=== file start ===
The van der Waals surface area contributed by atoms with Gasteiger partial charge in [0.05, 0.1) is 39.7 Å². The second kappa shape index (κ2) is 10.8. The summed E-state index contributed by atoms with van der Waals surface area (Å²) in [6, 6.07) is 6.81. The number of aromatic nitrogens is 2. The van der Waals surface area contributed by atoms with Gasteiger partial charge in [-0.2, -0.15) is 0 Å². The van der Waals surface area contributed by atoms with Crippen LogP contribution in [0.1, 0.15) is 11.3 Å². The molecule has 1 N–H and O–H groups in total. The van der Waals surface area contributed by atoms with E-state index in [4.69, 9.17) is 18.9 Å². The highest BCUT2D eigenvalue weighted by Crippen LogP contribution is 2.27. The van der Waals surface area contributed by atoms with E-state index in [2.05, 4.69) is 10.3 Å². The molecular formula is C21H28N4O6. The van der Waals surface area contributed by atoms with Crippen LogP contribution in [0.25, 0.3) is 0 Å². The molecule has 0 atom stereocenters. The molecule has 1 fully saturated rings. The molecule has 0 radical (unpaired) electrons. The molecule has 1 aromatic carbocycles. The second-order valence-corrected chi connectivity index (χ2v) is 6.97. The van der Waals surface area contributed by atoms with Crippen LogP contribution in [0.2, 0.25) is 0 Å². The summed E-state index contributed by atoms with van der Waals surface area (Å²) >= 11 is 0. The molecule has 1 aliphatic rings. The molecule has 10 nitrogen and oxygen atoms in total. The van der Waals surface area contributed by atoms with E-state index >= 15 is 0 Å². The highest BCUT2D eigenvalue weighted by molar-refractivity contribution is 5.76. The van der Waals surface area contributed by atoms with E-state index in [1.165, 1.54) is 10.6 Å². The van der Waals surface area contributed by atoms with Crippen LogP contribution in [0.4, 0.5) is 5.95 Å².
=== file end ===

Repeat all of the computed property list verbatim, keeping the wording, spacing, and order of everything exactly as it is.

The van der Waals surface area contributed by atoms with Gasteiger partial charge in [0.05, 0.1) is 39.7 Å². The second kappa shape index (κ2) is 10.8. The summed E-state index contributed by atoms with van der Waals surface area (Å²) in [6, 6.07) is 6.81. The number of aromatic nitrogens is 2. The van der Waals surface area contributed by atoms with Gasteiger partial charge in [-0.2, -0.15) is 0 Å². The van der Waals surface area contributed by atoms with Crippen LogP contribution in [0.1, 0.15) is 11.3 Å². The molecule has 1 N–H and O–H groups in total. The van der Waals surface area contributed by atoms with E-state index in [4.69, 9.17) is 18.9 Å². The highest BCUT2D eigenvalue weighted by Crippen LogP contribution is 2.27. The van der Waals surface area contributed by atoms with E-state index in [2.05, 4.69) is 10.3 Å². The molecular formula is C21H28N4O6. The van der Waals surface area contributed by atoms with Crippen LogP contribution in [0.25, 0.3) is 0 Å². The molecule has 0 atom stereocenters. The molecule has 1 fully saturated rings. The molecule has 0 radical (unpaired) electrons. The molecule has 1 aromatic carbocycles. The second-order valence-corrected chi connectivity index (χ2v) is 6.97. The van der Waals surface area contributed by atoms with Crippen LogP contribution in [0.2, 0.25) is 0 Å². The summed E-state index contributed by atoms with van der Waals surface area (Å²) >= 11 is 0. The molecule has 1 aliphatic rings. The molecule has 10 nitrogen and oxygen atoms in total. The van der Waals surface area contributed by atoms with E-state index >= 15 is 0 Å². The highest BCUT2D eigenvalue weighted by molar-refractivity contribution is 5.76. The van der Waals surface area contributed by atoms with E-state index in [1.165, 1.54) is 10.6 Å². The van der Waals surface area contributed by atoms with Crippen LogP contribution in [0.4, 0.5) is 5.95 Å².